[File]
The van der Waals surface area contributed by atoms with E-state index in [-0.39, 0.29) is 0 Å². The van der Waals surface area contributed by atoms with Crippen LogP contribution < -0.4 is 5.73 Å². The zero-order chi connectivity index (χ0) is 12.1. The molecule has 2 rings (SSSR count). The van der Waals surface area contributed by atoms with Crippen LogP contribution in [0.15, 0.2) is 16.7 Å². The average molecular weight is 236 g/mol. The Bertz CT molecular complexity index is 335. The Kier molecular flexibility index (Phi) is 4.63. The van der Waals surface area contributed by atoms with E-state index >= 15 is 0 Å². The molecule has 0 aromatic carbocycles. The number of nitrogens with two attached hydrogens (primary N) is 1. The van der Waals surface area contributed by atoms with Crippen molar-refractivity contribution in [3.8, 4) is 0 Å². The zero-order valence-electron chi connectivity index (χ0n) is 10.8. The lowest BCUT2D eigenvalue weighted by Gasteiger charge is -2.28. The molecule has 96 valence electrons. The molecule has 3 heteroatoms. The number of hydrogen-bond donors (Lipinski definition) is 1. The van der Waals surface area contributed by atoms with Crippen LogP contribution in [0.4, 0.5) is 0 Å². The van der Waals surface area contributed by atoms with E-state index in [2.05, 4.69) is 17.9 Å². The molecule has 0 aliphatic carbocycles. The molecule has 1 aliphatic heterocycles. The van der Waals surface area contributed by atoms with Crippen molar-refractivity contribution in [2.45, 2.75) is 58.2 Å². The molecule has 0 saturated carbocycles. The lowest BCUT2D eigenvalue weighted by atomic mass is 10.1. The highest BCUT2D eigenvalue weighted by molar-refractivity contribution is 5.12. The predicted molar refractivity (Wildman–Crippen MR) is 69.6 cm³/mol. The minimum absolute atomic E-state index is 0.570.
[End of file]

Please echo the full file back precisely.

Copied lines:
The van der Waals surface area contributed by atoms with E-state index in [-0.39, 0.29) is 0 Å². The van der Waals surface area contributed by atoms with Crippen LogP contribution < -0.4 is 5.73 Å². The zero-order chi connectivity index (χ0) is 12.1. The molecule has 2 rings (SSSR count). The van der Waals surface area contributed by atoms with Crippen LogP contribution in [0.15, 0.2) is 16.7 Å². The average molecular weight is 236 g/mol. The Bertz CT molecular complexity index is 335. The Kier molecular flexibility index (Phi) is 4.63. The van der Waals surface area contributed by atoms with E-state index >= 15 is 0 Å². The molecule has 0 aromatic carbocycles. The number of nitrogens with two attached hydrogens (primary N) is 1. The van der Waals surface area contributed by atoms with Crippen molar-refractivity contribution in [3.8, 4) is 0 Å². The zero-order valence-electron chi connectivity index (χ0n) is 10.8. The lowest BCUT2D eigenvalue weighted by Gasteiger charge is -2.28. The molecule has 96 valence electrons. The molecule has 3 heteroatoms. The number of hydrogen-bond donors (Lipinski definition) is 1. The van der Waals surface area contributed by atoms with Crippen LogP contribution in [0.4, 0.5) is 0 Å². The van der Waals surface area contributed by atoms with E-state index in [2.05, 4.69) is 17.9 Å². The molecule has 0 aliphatic carbocycles. The molecule has 1 aliphatic heterocycles. The van der Waals surface area contributed by atoms with Crippen molar-refractivity contribution in [2.45, 2.75) is 58.2 Å². The molecule has 0 saturated carbocycles. The lowest BCUT2D eigenvalue weighted by atomic mass is 10.1. The highest BCUT2D eigenvalue weighted by molar-refractivity contribution is 5.12. The predicted molar refractivity (Wildman–Crippen MR) is 69.6 cm³/mol. The minimum absolute atomic E-state index is 0.570.